BBC Radio 7, 31 July 2010
A far-fetched tale focused around Noel Coward's highly successful engagement
at th Desert Inn, Las Vegas, in 1956 (which led to a new and lucrative career as a cabaret artist and character actor), Death
at the Desert Inn had Coward (Malcolm Sinclair) investigating the death of a chorus-girl and becoming involved in a plot
involving a would-be presidential candidate (Peter Swander) and a Jewish mafioso with the highly inappropriate moniker of
Baby-Face Puccini (William Hootkins). To be honest, the whodunit side of the tale didn't seem really significant; what was
far more interesting was Kahan's depiction of Coward's sheer professionalism, as he overcame apparently insuperable odds (a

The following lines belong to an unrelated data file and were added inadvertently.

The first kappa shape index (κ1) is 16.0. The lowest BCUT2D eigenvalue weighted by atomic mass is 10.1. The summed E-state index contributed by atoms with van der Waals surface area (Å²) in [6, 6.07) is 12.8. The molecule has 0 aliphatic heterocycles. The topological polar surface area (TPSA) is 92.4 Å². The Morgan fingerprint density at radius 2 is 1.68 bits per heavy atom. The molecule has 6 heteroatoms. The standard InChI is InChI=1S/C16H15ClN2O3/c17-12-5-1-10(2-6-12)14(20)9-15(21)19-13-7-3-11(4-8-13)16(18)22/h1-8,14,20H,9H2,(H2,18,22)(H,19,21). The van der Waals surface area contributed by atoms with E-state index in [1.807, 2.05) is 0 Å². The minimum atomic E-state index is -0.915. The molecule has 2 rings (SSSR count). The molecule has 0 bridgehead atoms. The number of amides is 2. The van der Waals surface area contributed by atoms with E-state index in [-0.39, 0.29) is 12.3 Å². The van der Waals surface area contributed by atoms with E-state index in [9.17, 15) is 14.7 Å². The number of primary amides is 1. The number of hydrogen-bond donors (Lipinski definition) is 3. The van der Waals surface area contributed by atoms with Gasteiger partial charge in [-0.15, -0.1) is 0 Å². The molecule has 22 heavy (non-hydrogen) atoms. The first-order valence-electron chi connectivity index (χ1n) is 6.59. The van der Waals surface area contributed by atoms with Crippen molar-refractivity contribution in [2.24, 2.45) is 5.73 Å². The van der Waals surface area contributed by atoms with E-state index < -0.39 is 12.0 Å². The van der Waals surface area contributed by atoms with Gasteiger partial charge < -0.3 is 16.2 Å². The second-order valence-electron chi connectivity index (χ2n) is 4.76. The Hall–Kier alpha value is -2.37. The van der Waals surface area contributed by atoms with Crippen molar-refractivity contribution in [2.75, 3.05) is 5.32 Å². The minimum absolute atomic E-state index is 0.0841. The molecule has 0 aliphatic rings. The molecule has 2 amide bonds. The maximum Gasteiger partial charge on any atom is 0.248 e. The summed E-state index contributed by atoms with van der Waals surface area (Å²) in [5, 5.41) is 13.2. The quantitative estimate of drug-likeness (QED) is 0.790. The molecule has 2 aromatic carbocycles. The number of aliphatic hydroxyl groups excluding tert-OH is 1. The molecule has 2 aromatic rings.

dinner theatre audience more interested in eating, drinking and gambling than in the entertainment provided), and thereby
reestablished himself as "The Master" on both sides of the Atlantic. Despite his apparent insouciance, Coward was genuinely
concerned about his ability to fulfil the task; it was only down to sheer professionalism, coupled with a unique ability to
work an audience, that his success was achieved. More importantly, the Las Vegas experience helped Coward understand the importance
of being himself; unlike Britain, America in the mid-1950s seemed more tolerant of difference. No one expected him to tell
jokes, or conform to any particular public persona (as was the case in Britain). For this reason Coward decided to quit Britain
for good and become an expat, making his home in Jamaica and taking on character parts in Hollywood as well as British films.
The director of this new play was Ned Chaillet.